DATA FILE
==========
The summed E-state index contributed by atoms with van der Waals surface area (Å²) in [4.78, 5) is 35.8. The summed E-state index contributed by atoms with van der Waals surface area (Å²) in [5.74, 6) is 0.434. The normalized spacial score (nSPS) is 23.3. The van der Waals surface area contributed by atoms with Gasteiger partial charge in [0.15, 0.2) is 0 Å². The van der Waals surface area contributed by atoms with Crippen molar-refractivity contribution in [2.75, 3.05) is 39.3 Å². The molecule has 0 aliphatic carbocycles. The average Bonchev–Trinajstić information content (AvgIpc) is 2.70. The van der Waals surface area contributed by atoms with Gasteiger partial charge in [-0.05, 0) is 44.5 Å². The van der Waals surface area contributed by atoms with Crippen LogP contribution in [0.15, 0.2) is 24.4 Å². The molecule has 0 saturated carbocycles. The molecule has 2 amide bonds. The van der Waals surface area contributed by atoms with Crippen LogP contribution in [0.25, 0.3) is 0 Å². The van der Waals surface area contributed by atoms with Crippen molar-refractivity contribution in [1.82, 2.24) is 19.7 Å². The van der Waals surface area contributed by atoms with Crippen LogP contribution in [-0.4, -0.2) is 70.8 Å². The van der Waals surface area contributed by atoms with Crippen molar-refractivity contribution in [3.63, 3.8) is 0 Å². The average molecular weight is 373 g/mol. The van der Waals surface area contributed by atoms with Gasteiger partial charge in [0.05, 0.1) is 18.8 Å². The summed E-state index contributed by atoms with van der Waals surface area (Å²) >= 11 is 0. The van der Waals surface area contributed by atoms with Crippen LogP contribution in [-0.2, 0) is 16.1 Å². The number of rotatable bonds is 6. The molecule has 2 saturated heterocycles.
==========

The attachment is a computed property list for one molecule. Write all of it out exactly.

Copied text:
The summed E-state index contributed by atoms with van der Waals surface area (Å²) in [4.78, 5) is 35.8. The summed E-state index contributed by atoms with van der Waals surface area (Å²) in [5.74, 6) is 0.434. The normalized spacial score (nSPS) is 23.3. The van der Waals surface area contributed by atoms with Gasteiger partial charge in [0.15, 0.2) is 0 Å². The van der Waals surface area contributed by atoms with Crippen molar-refractivity contribution in [2.75, 3.05) is 39.3 Å². The molecule has 0 aliphatic carbocycles. The average Bonchev–Trinajstić information content (AvgIpc) is 2.70. The van der Waals surface area contributed by atoms with Gasteiger partial charge in [-0.05, 0) is 44.5 Å². The van der Waals surface area contributed by atoms with Crippen LogP contribution in [0.15, 0.2) is 24.4 Å². The molecule has 0 saturated carbocycles. The molecule has 2 amide bonds. The van der Waals surface area contributed by atoms with Crippen LogP contribution in [0.25, 0.3) is 0 Å². The van der Waals surface area contributed by atoms with Crippen molar-refractivity contribution in [1.82, 2.24) is 19.7 Å². The van der Waals surface area contributed by atoms with Crippen LogP contribution in [-0.4, -0.2) is 70.8 Å². The van der Waals surface area contributed by atoms with Crippen molar-refractivity contribution in [3.63, 3.8) is 0 Å². The average molecular weight is 373 g/mol. The van der Waals surface area contributed by atoms with Gasteiger partial charge in [0.05, 0.1) is 18.8 Å². The summed E-state index contributed by atoms with van der Waals surface area (Å²) >= 11 is 0. The van der Waals surface area contributed by atoms with Crippen LogP contribution in [-0.2, 0) is 16.1 Å². The number of rotatable bonds is 6. The molecule has 2 saturated heterocycles.